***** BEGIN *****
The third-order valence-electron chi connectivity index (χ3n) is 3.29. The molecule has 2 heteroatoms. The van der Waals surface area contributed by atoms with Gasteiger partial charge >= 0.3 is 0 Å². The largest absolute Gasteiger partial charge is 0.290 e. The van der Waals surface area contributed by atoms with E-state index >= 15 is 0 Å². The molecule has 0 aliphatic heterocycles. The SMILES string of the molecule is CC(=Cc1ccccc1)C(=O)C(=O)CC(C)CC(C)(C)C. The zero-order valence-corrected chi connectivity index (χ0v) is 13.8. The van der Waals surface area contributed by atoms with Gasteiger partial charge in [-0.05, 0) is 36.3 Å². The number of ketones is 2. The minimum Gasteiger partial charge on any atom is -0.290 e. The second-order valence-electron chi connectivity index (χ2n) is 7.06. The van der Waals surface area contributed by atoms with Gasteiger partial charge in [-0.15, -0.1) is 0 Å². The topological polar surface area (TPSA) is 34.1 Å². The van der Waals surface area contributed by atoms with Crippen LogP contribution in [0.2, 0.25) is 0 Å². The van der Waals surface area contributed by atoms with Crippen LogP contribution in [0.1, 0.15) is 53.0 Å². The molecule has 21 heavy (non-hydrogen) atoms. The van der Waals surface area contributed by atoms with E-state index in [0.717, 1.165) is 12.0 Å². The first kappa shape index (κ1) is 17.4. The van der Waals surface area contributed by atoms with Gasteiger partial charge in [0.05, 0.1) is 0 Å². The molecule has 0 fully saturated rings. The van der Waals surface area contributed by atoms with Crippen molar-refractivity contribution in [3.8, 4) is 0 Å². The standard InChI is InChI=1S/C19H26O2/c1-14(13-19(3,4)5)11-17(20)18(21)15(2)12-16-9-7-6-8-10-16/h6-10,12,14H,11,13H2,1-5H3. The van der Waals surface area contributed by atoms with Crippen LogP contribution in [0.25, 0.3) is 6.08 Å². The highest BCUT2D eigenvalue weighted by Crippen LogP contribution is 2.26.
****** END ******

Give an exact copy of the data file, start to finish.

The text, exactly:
The third-order valence-electron chi connectivity index (χ3n) is 3.29. The molecule has 2 heteroatoms. The van der Waals surface area contributed by atoms with Gasteiger partial charge >= 0.3 is 0 Å². The largest absolute Gasteiger partial charge is 0.290 e. The van der Waals surface area contributed by atoms with E-state index >= 15 is 0 Å². The molecule has 0 aliphatic heterocycles. The SMILES string of the molecule is CC(=Cc1ccccc1)C(=O)C(=O)CC(C)CC(C)(C)C. The zero-order valence-corrected chi connectivity index (χ0v) is 13.8. The van der Waals surface area contributed by atoms with Gasteiger partial charge in [-0.05, 0) is 36.3 Å². The number of ketones is 2. The minimum Gasteiger partial charge on any atom is -0.290 e. The second-order valence-electron chi connectivity index (χ2n) is 7.06. The van der Waals surface area contributed by atoms with Gasteiger partial charge in [-0.15, -0.1) is 0 Å². The topological polar surface area (TPSA) is 34.1 Å². The van der Waals surface area contributed by atoms with Crippen LogP contribution in [0.2, 0.25) is 0 Å². The van der Waals surface area contributed by atoms with Crippen LogP contribution in [0.1, 0.15) is 53.0 Å². The molecule has 21 heavy (non-hydrogen) atoms. The van der Waals surface area contributed by atoms with E-state index in [0.717, 1.165) is 12.0 Å². The first kappa shape index (κ1) is 17.4. The van der Waals surface area contributed by atoms with Gasteiger partial charge in [0.05, 0.1) is 0 Å². The molecule has 0 fully saturated rings. The van der Waals surface area contributed by atoms with Crippen molar-refractivity contribution in [3.8, 4) is 0 Å². The standard InChI is InChI=1S/C19H26O2/c1-14(13-19(3,4)5)11-17(20)18(21)15(2)12-16-9-7-6-8-10-16/h6-10,12,14H,11,13H2,1-5H3. The van der Waals surface area contributed by atoms with Crippen LogP contribution in [0.25, 0.3) is 6.08 Å². The highest BCUT2D eigenvalue weighted by Crippen LogP contribution is 2.26.